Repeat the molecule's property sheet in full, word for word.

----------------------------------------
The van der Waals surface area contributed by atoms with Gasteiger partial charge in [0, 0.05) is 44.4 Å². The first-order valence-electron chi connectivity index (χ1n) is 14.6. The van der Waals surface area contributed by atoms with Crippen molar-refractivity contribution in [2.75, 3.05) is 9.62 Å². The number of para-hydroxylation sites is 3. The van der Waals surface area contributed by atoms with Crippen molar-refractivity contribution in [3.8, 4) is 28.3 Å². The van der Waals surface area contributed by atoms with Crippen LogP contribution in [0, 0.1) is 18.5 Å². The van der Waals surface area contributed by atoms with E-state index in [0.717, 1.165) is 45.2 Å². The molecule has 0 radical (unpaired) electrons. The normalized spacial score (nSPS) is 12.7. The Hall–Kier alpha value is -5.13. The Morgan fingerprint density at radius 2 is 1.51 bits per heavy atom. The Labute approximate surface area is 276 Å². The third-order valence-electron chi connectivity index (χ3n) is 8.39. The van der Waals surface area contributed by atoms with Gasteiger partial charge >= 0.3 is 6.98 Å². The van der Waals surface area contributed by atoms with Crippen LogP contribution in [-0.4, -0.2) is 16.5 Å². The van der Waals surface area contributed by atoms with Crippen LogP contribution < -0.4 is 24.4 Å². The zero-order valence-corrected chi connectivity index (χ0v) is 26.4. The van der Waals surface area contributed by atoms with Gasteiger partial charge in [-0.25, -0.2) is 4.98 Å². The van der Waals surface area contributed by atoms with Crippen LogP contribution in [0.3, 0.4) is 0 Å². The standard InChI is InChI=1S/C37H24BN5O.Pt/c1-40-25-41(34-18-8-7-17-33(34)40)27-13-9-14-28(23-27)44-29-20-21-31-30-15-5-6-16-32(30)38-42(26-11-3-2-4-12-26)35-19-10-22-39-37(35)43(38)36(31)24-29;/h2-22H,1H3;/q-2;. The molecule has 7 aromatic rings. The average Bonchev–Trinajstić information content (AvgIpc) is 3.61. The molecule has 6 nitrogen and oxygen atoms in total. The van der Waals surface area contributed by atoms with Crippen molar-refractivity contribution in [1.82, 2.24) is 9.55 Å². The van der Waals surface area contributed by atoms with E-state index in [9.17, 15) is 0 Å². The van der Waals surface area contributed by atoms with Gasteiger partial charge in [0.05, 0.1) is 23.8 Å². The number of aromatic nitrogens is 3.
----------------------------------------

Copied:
The van der Waals surface area contributed by atoms with Gasteiger partial charge in [0, 0.05) is 44.4 Å². The first-order valence-electron chi connectivity index (χ1n) is 14.6. The van der Waals surface area contributed by atoms with Crippen molar-refractivity contribution in [2.75, 3.05) is 9.62 Å². The number of para-hydroxylation sites is 3. The van der Waals surface area contributed by atoms with Crippen molar-refractivity contribution in [3.8, 4) is 28.3 Å². The van der Waals surface area contributed by atoms with Crippen LogP contribution in [0, 0.1) is 18.5 Å². The van der Waals surface area contributed by atoms with E-state index in [0.717, 1.165) is 45.2 Å². The molecule has 0 radical (unpaired) electrons. The normalized spacial score (nSPS) is 12.7. The Hall–Kier alpha value is -5.13. The Morgan fingerprint density at radius 2 is 1.51 bits per heavy atom. The Labute approximate surface area is 276 Å². The third-order valence-electron chi connectivity index (χ3n) is 8.39. The van der Waals surface area contributed by atoms with Gasteiger partial charge >= 0.3 is 6.98 Å². The van der Waals surface area contributed by atoms with Crippen LogP contribution in [-0.4, -0.2) is 16.5 Å². The van der Waals surface area contributed by atoms with Crippen LogP contribution < -0.4 is 24.4 Å². The zero-order valence-corrected chi connectivity index (χ0v) is 26.4. The van der Waals surface area contributed by atoms with Gasteiger partial charge in [-0.25, -0.2) is 4.98 Å². The van der Waals surface area contributed by atoms with Crippen LogP contribution in [0.3, 0.4) is 0 Å². The standard InChI is InChI=1S/C37H24BN5O.Pt/c1-40-25-41(34-18-8-7-17-33(34)40)27-13-9-14-28(23-27)44-29-20-21-31-30-15-5-6-16-32(30)38-42(26-11-3-2-4-12-26)35-19-10-22-39-37(35)43(38)36(31)24-29;/h2-22H,1H3;/q-2;. The molecule has 7 aromatic rings. The average Bonchev–Trinajstić information content (AvgIpc) is 3.61. The molecule has 6 nitrogen and oxygen atoms in total. The van der Waals surface area contributed by atoms with Crippen molar-refractivity contribution in [1.82, 2.24) is 9.55 Å². The van der Waals surface area contributed by atoms with E-state index in [9.17, 15) is 0 Å². The van der Waals surface area contributed by atoms with Gasteiger partial charge in [0.05, 0.1) is 23.8 Å². The number of aromatic nitrogens is 3.